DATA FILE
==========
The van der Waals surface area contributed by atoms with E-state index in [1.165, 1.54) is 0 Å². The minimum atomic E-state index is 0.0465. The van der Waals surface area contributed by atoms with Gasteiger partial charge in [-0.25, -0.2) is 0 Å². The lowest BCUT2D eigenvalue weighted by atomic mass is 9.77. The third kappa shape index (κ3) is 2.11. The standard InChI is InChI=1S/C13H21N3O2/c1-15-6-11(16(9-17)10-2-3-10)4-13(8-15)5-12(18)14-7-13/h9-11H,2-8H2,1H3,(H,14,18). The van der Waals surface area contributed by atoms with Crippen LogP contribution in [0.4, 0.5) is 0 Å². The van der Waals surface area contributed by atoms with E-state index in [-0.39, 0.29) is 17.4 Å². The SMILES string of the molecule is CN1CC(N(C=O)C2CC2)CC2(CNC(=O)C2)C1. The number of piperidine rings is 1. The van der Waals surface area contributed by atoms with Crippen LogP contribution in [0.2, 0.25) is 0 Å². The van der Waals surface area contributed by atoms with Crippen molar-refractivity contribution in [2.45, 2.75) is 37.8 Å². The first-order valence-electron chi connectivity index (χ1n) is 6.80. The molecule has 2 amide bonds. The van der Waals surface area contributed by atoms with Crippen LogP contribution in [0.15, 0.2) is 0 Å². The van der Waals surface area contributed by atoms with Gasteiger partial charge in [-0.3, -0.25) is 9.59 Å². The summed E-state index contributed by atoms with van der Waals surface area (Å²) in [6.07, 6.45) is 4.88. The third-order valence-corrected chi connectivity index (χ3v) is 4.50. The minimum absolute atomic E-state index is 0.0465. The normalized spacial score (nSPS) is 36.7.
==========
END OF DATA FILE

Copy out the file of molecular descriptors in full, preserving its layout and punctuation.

The van der Waals surface area contributed by atoms with E-state index in [1.165, 1.54) is 0 Å². The minimum atomic E-state index is 0.0465. The van der Waals surface area contributed by atoms with Gasteiger partial charge in [-0.25, -0.2) is 0 Å². The lowest BCUT2D eigenvalue weighted by atomic mass is 9.77. The third kappa shape index (κ3) is 2.11. The standard InChI is InChI=1S/C13H21N3O2/c1-15-6-11(16(9-17)10-2-3-10)4-13(8-15)5-12(18)14-7-13/h9-11H,2-8H2,1H3,(H,14,18). The van der Waals surface area contributed by atoms with Crippen LogP contribution in [0.4, 0.5) is 0 Å². The van der Waals surface area contributed by atoms with E-state index in [-0.39, 0.29) is 17.4 Å². The SMILES string of the molecule is CN1CC(N(C=O)C2CC2)CC2(CNC(=O)C2)C1. The number of piperidine rings is 1. The van der Waals surface area contributed by atoms with Crippen LogP contribution in [0.2, 0.25) is 0 Å². The van der Waals surface area contributed by atoms with Crippen molar-refractivity contribution in [2.45, 2.75) is 37.8 Å². The first-order valence-electron chi connectivity index (χ1n) is 6.80. The molecule has 2 amide bonds. The van der Waals surface area contributed by atoms with Crippen LogP contribution in [0.15, 0.2) is 0 Å². The van der Waals surface area contributed by atoms with Gasteiger partial charge in [-0.3, -0.25) is 9.59 Å². The summed E-state index contributed by atoms with van der Waals surface area (Å²) in [6.07, 6.45) is 4.88. The third-order valence-corrected chi connectivity index (χ3v) is 4.50. The minimum absolute atomic E-state index is 0.0465. The normalized spacial score (nSPS) is 36.7.